14 July 2004

Muninn on Deciphering Korean and Konglish

Muninn, who's back to blogging, has some interesting posts on deciphering Korean by filtering words through screens of Japanese, Chinese, and/or English.

Konglish (like Let's Dutch pay 'let's go Dutch', overeat 'vomit', and walker 'combat boots')

Guessing Korean 안내 [annae] and 은행 [eunhaeng] (respectively, 案内 'information', Jp. annai, not used in Ch.; and 銀行 'bank', Jp. ginkô, Ch. yinhang).

BTW, the ginkgo tree in Korean is also eunhaeng. This is much easier for an English speaker who knows Japanese to remember than for a monolingual speaker of either Japanese or Chinese.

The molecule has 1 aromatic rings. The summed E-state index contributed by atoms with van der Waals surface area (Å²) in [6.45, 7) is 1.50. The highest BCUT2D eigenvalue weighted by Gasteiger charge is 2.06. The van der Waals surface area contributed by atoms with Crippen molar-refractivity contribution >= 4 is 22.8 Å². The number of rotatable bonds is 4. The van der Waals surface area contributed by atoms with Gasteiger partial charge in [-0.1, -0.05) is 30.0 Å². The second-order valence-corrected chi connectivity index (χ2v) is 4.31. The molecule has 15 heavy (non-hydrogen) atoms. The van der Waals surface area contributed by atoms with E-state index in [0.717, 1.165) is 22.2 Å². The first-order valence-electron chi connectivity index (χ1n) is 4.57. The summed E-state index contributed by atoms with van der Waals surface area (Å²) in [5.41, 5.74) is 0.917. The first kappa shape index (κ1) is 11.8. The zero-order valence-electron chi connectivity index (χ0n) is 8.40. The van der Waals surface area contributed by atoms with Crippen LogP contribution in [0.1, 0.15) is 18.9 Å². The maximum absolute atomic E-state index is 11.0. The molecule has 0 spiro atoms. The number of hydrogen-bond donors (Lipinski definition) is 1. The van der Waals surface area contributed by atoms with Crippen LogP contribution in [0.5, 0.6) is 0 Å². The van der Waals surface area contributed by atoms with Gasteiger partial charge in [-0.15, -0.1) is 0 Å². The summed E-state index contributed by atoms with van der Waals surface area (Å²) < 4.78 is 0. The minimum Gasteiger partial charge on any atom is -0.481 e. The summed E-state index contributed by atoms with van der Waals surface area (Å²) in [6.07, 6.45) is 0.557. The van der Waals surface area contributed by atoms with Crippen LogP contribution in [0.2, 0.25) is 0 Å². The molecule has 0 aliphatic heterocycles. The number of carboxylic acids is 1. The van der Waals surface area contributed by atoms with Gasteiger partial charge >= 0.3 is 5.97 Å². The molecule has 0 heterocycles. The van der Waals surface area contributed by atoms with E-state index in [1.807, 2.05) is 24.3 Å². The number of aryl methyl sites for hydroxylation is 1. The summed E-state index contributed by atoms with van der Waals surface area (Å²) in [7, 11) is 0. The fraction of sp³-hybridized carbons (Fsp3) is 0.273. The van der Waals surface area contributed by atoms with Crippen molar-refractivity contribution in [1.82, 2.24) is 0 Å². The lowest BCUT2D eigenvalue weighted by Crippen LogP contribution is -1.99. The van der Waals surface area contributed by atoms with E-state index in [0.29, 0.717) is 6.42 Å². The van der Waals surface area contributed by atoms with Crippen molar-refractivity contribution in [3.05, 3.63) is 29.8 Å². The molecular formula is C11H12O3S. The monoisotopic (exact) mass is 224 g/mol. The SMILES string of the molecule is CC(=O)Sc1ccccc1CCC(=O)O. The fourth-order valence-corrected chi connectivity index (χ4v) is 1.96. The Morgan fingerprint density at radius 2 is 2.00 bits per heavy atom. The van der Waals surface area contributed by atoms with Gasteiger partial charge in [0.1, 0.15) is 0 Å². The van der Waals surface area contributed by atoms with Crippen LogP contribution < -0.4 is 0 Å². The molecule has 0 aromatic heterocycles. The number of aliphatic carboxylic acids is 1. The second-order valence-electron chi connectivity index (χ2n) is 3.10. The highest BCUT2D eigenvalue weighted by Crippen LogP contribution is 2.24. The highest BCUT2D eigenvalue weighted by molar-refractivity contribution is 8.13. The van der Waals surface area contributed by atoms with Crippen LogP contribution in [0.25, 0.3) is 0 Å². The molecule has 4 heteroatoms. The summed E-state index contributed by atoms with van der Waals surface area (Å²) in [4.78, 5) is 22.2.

Its name means "silvery apricot" (銀杏 yin2 xin4) in Chinese. The same name is used in Japan, where ginkgo later transplanted, but the Japanese pronunciation [was] ginkyō, and this is what the Westerners heard in the eighteenth century. However, the modern Japanese reading is ichō or ginnan (although the Kanji are the same).
But Muninn warns of false cognates, like 手紙 'hand paper', Jp. '(postal) letter', Ch. 'toilet paper'.

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